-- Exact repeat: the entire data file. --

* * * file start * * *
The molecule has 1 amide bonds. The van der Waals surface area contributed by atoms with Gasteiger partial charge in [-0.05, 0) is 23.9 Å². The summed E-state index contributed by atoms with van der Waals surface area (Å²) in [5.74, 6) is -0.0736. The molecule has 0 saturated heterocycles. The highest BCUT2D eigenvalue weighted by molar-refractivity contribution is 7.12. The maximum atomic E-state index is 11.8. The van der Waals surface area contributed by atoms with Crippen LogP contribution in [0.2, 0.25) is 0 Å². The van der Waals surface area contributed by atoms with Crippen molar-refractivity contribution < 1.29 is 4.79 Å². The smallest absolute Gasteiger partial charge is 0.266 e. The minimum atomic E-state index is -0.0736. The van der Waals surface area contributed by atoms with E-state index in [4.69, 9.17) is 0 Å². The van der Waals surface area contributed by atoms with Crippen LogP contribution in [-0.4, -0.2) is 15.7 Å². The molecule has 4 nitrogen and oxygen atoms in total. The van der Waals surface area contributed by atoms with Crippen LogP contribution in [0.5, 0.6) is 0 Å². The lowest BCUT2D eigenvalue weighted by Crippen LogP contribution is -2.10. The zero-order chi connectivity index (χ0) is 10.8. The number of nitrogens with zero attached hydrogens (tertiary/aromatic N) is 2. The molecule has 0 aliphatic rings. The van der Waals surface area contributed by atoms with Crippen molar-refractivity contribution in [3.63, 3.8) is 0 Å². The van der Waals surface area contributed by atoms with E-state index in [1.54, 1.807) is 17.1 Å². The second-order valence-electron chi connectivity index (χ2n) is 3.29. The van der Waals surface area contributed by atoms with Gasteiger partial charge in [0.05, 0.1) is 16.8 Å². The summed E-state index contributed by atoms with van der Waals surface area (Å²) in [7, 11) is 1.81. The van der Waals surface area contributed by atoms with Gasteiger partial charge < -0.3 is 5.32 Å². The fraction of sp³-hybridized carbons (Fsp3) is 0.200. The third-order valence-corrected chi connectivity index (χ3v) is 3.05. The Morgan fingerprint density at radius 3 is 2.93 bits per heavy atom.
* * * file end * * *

The molecule has 1 amide bonds. The van der Waals surface area contributed by atoms with Gasteiger partial charge in [-0.05, 0) is 23.9 Å². The summed E-state index contributed by atoms with van der Waals surface area (Å²) in [5.74, 6) is -0.0736. The molecule has 0 saturated heterocycles. The highest BCUT2D eigenvalue weighted by molar-refractivity contribution is 7.12. The maximum atomic E-state index is 11.8. The van der Waals surface area contributed by atoms with Crippen LogP contribution in [0.2, 0.25) is 0 Å². The van der Waals surface area contributed by atoms with Crippen molar-refractivity contribution < 1.29 is 4.79 Å². The smallest absolute Gasteiger partial charge is 0.266 e. The minimum atomic E-state index is -0.0736. The van der Waals surface area contributed by atoms with E-state index in [4.69, 9.17) is 0 Å². The van der Waals surface area contributed by atoms with Crippen LogP contribution in [-0.4, -0.2) is 15.7 Å². The molecule has 4 nitrogen and oxygen atoms in total. The van der Waals surface area contributed by atoms with Crippen LogP contribution in [0.5, 0.6) is 0 Å². The lowest BCUT2D eigenvalue weighted by Crippen LogP contribution is -2.10. The zero-order chi connectivity index (χ0) is 10.8. The number of nitrogens with zero attached hydrogens (tertiary/aromatic N) is 2. The molecule has 0 aliphatic rings. The van der Waals surface area contributed by atoms with Crippen molar-refractivity contribution in [3.63, 3.8) is 0 Å². The van der Waals surface area contributed by atoms with E-state index in [1.54, 1.807) is 17.1 Å². The second-order valence-electron chi connectivity index (χ2n) is 3.29. The van der Waals surface area contributed by atoms with Gasteiger partial charge in [0.05, 0.1) is 16.8 Å². The summed E-state index contributed by atoms with van der Waals surface area (Å²) in [7, 11) is 1.81. The van der Waals surface area contributed by atoms with Gasteiger partial charge < -0.3 is 5.32 Å². The fraction of sp³-hybridized carbons (Fsp3) is 0.200. The third-order valence-corrected chi connectivity index (χ3v) is 3.05. The Morgan fingerprint density at radius 3 is 2.93 bits per heavy atom.